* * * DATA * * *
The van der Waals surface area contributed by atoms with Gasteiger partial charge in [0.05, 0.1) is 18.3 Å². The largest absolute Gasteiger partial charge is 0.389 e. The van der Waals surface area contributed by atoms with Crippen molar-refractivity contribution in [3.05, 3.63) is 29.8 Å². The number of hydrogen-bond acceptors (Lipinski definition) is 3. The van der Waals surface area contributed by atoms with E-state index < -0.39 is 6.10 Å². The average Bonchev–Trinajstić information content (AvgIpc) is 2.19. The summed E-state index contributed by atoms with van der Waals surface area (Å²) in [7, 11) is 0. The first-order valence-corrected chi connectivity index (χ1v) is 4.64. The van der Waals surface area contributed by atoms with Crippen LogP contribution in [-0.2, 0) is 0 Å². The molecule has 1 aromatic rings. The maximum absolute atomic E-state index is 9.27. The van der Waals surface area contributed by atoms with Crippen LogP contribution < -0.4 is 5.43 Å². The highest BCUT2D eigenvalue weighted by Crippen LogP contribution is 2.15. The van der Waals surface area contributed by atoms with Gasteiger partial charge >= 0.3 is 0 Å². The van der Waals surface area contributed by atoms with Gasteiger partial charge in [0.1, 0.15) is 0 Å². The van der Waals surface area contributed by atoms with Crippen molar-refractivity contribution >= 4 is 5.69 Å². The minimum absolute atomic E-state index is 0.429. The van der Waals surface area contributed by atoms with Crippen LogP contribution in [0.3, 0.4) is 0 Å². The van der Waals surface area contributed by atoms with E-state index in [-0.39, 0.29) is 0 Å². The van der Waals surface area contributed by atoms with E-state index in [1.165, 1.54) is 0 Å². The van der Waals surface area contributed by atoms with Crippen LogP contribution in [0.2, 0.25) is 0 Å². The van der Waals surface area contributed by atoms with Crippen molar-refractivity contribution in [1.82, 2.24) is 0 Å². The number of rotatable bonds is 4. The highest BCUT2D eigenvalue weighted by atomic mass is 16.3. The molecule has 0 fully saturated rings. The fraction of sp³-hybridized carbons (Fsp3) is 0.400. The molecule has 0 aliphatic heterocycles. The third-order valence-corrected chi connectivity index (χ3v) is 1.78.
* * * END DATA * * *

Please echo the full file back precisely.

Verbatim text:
The van der Waals surface area contributed by atoms with Gasteiger partial charge in [0.05, 0.1) is 18.3 Å². The largest absolute Gasteiger partial charge is 0.389 e. The van der Waals surface area contributed by atoms with Crippen molar-refractivity contribution in [3.05, 3.63) is 29.8 Å². The number of hydrogen-bond acceptors (Lipinski definition) is 3. The van der Waals surface area contributed by atoms with E-state index < -0.39 is 6.10 Å². The average Bonchev–Trinajstić information content (AvgIpc) is 2.19. The summed E-state index contributed by atoms with van der Waals surface area (Å²) in [7, 11) is 0. The first-order valence-corrected chi connectivity index (χ1v) is 4.64. The van der Waals surface area contributed by atoms with Crippen LogP contribution in [-0.2, 0) is 0 Å². The molecule has 1 aromatic rings. The maximum absolute atomic E-state index is 9.27. The van der Waals surface area contributed by atoms with Crippen LogP contribution < -0.4 is 5.43 Å². The highest BCUT2D eigenvalue weighted by Crippen LogP contribution is 2.15. The van der Waals surface area contributed by atoms with Gasteiger partial charge >= 0.3 is 0 Å². The van der Waals surface area contributed by atoms with Gasteiger partial charge in [0.1, 0.15) is 0 Å². The van der Waals surface area contributed by atoms with Crippen molar-refractivity contribution >= 4 is 5.69 Å². The minimum absolute atomic E-state index is 0.429. The van der Waals surface area contributed by atoms with Crippen LogP contribution in [0.3, 0.4) is 0 Å². The van der Waals surface area contributed by atoms with E-state index in [-0.39, 0.29) is 0 Å². The van der Waals surface area contributed by atoms with E-state index in [1.165, 1.54) is 0 Å². The van der Waals surface area contributed by atoms with Crippen LogP contribution in [0.2, 0.25) is 0 Å². The van der Waals surface area contributed by atoms with Crippen molar-refractivity contribution in [1.82, 2.24) is 0 Å². The number of rotatable bonds is 4. The highest BCUT2D eigenvalue weighted by atomic mass is 16.3. The molecule has 0 fully saturated rings. The fraction of sp³-hybridized carbons (Fsp3) is 0.400. The molecule has 0 aliphatic heterocycles. The third-order valence-corrected chi connectivity index (χ3v) is 1.78.